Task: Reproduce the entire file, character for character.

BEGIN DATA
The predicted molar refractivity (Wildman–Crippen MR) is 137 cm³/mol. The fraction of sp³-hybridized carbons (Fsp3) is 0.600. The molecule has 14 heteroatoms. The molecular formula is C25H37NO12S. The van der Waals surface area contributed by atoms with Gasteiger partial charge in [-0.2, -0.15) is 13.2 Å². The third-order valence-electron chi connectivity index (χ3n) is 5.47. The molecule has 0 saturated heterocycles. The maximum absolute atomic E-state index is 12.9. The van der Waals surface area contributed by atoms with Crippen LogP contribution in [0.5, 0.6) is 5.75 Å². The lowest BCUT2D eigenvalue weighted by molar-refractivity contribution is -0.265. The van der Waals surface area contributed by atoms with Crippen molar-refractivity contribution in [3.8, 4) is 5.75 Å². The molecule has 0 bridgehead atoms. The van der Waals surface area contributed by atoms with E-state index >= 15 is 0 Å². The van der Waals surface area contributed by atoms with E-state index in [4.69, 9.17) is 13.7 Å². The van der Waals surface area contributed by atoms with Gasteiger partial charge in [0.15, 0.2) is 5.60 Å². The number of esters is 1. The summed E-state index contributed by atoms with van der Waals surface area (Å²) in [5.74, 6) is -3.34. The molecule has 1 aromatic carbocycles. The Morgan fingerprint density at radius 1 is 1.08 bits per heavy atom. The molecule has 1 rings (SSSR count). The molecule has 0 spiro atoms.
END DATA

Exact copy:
The predicted molar refractivity (Wildman–Crippen MR) is 137 cm³/mol. The fraction of sp³-hybridized carbons (Fsp3) is 0.600. The molecule has 14 heteroatoms. The molecular formula is C25H37NO12S. The van der Waals surface area contributed by atoms with Gasteiger partial charge in [-0.2, -0.15) is 13.2 Å². The third-order valence-electron chi connectivity index (χ3n) is 5.47. The molecule has 0 saturated heterocycles. The maximum absolute atomic E-state index is 12.9. The van der Waals surface area contributed by atoms with Crippen LogP contribution in [0.5, 0.6) is 5.75 Å². The lowest BCUT2D eigenvalue weighted by molar-refractivity contribution is -0.265. The van der Waals surface area contributed by atoms with Crippen molar-refractivity contribution in [3.8, 4) is 5.75 Å². The molecule has 0 bridgehead atoms. The van der Waals surface area contributed by atoms with E-state index >= 15 is 0 Å². The van der Waals surface area contributed by atoms with E-state index in [4.69, 9.17) is 13.7 Å². The van der Waals surface area contributed by atoms with Gasteiger partial charge in [0.15, 0.2) is 5.60 Å². The number of esters is 1. The summed E-state index contributed by atoms with van der Waals surface area (Å²) in [5.74, 6) is -3.34. The molecule has 1 aromatic carbocycles. The Morgan fingerprint density at radius 1 is 1.08 bits per heavy atom. The molecule has 1 rings (SSSR count). The molecule has 0 spiro atoms.